In contrast to the turbulent medieval period, the Edo period (1600–1868) was marked by relative political stability. Edo society was profoundly hierarchical and status-conscious. Officially, society comprised four main hereditary status groups: warriors, peasants, tradesmen, and merchants. Social groups outside the official status system included aristocrats, Buddhist clerics, other religious professionals, performers, and outcasts. The period has often been described as a low point in the status of Japanese women. As we shall see in this chapter, the solidification of the patrilineal household, the emergence of a hierarchical, stratified status system, and the spread of Confucian values during the...

  11. 7 Imperial Japan: Good Wives and Wise Mothers
    (pp. 115-133)

    In the latter half of the nineteenth century, Japan transformed into a modern nation-state. As Japan expanded its contact with the West and became a colonial power, religious traditions were redefined and demarcated not only against one another but also against so-called superstitions and suprareligious civic rites. Shortly after the imperial restoration, which marked the beginning of the Meiji period (1868–1912), the worship of Buddhas andkamiwas dissociated into two distinct major traditions, Buddhism and Shinto, which had previously been fused. Religious practices and institutions that did not easily fit these new molds were forced to either identify...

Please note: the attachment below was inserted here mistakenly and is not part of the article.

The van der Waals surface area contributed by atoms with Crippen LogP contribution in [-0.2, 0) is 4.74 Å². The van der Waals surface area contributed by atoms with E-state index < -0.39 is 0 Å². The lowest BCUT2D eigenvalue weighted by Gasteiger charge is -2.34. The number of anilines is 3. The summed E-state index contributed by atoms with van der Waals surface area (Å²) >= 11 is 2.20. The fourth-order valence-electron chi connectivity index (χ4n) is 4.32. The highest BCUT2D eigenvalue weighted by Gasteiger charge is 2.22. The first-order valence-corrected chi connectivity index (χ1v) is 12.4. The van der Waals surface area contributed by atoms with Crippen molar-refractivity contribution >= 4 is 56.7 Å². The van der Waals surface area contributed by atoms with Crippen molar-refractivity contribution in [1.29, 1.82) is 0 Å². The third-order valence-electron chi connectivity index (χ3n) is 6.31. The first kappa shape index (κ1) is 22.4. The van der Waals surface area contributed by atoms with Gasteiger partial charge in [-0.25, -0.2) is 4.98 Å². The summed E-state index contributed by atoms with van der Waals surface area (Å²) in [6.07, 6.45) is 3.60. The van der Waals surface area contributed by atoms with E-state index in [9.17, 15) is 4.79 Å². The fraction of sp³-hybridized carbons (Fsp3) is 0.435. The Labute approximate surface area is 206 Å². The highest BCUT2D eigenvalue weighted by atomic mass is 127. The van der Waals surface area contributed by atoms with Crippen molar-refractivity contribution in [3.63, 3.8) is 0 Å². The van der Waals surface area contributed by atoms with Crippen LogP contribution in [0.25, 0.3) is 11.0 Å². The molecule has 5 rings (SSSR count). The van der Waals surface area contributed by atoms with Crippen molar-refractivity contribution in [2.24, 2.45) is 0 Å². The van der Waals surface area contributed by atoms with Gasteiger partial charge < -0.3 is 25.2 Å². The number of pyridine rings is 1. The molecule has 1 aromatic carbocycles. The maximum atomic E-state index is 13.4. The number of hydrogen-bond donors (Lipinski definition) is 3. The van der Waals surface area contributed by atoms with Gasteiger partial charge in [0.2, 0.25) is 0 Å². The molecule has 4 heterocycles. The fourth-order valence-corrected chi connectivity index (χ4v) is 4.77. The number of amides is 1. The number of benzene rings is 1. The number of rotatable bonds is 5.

12. 8 The Postwar Period: Nostalgia, Religion, and the Reinvention of Femininity
    (pp. 134-153)